If anyone is interested in becoming a puppy raiser for Guiding Eyes for the Blind or buying/selling a home in NH they can contact Michelle@NHselecthomes.com for more information.

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7 Nov 15

By Randy Pierce

“We make a living by what we get. We make a life by what we give.” – Winston Churchill

I recently returned from a week-long travel for presentations at the University of New Hampshire and four days in the Camden, Maine region. I returned recharged and invigorated by the rewards I received during this process. While our presentations to students are at the core of our mission, too few of the people who support and encourage our efforts have the opportunity to fully appreciate the positive impact routinely shared with me during and after these presentations. I left for this trip a little weary and feeling overwhelmed and returned eager to begin working to enhance our ability to continue this mission as strongly as ever. Why? Administrators, teachers, and students once again went out of their way to ensure I understood the incredible gift they felt our program provided to all of their lives. I gained a new perspective on having a vision, building teams and communities to enhance our lives and methods for achieving goals and dreams which resonate simply and powerfully with the inspiration of our overall delivery. I thought more about framing and understanding our failings and frustrations as possible pathways to more gifts, as the sample video below illustrates during one of this week’s presentations.

When we find ways to be a positive part of helping others, we ultimately enrich our own lives in ways which are a tremendous gift to others. When caught up in the administration and behind the scenes work of our project, there are times I lose sight of the rewards. Thanks to many people who strive to help us expand our outreach in schools and beyond, I have the opportunity to be reminded and recharged by these results.

So as we enter the month which often puts a focus upon being thankful, I am sharing the gift we give and the reward it provides to me. For all of you who help ensure we continue to be shared and supported in our 2020 Vision Quest, I hope you too may feel a part of that gift so warmly given to me. A very special thanks to John and Hellen Kuhl of the Camden Lions for bringing us to Maine and for Brent Bell in bringing us to UNH so very often as well!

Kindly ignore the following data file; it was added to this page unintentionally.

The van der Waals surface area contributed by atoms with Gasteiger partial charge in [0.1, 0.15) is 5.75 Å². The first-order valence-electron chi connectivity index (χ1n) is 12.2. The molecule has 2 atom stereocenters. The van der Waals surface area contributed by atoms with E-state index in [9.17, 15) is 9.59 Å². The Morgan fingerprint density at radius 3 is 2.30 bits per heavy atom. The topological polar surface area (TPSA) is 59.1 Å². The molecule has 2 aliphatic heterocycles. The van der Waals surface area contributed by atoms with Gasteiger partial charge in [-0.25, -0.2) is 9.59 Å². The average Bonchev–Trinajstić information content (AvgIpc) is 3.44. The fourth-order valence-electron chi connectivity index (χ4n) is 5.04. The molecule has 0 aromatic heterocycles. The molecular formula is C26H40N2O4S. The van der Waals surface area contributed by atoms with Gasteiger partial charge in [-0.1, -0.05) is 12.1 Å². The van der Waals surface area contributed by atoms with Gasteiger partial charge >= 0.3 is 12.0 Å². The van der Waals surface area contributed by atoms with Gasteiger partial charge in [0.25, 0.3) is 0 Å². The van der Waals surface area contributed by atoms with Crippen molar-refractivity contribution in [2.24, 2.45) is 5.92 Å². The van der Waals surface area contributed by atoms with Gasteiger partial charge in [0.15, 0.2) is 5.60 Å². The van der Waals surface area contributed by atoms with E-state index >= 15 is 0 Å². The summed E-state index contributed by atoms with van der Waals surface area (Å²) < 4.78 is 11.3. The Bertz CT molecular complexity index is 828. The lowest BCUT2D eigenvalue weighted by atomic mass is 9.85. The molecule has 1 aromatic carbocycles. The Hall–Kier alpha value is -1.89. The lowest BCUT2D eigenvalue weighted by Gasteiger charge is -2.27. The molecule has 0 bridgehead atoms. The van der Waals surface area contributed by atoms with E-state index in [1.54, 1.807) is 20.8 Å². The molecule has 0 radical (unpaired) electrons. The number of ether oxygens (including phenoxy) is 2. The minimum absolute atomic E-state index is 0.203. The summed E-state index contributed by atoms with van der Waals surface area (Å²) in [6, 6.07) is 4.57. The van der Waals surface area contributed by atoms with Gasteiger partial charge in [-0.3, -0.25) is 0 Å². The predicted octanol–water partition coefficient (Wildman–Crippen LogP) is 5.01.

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24 Oct 15

By Jose Acevedo

Jose and Randy hiking.

Jose and Randy hiking.

On October 21st, 1991, I walked out of Malden hospital just outside of Boston with a new lease on life. Just 3 days earlier, I had attempted to end my life. It wasn’t a cry for attention–I was deeply depressed and honestly wanted to die. I recognized at the time that life had its ups and downs and thinking it through logically, as well as accounting for where I was emotionally, I felt that living simply wasn’t worth it. I honestly don’t know if everyone feels like this at some point, or if it is only a subset. Is it 1, 50, or 99% of us that faces deep depression at some point? Despite varied research findings, I don’t know and frankly, it’s irrelevant to my message. A good friend encouraged me to write down this story when I shared portions of it recently, and I realize that even if it only touches one person, it will have been worth it. As you read, please consider the possibility that you or someone you care about may need help and pushing through any awkwardness towards open dialogue could make all the difference.

Without jumping into all of the details, I’ll summarize the various aspects of my life that influenced my state of being at the time. My home life was terrible with a lot of bad history and I had very little relationship with my parents. I had made bad choices and alienated my closest friends. High school was over and I wasn’t on my way to college, so I felt adrift. The tipping point was reached when a close friend died in a tragic accident, leaving me to face questions of mortality for the first time, seemingly alone.

Alone. What a tricky little concept. When we’re there, in the roughest of times wrestling with our demons, some of us can’t see anything or anyone that we imagine could truly help. Or, we don’t want help for various reasons, including feeling unworthy like I did. In these moments, we feel utterly alone. Yet the reality is that we are surrounded by so many people and resources that can help. For perhaps the first time in human history, it’s nearly impossible to not trip over some well-meaning person or organization that can assist with just about any problem we might have – at least here in the states. In our darkest personal moments, there are almost always a number of people who care about us, either personally, or at least as fellow people.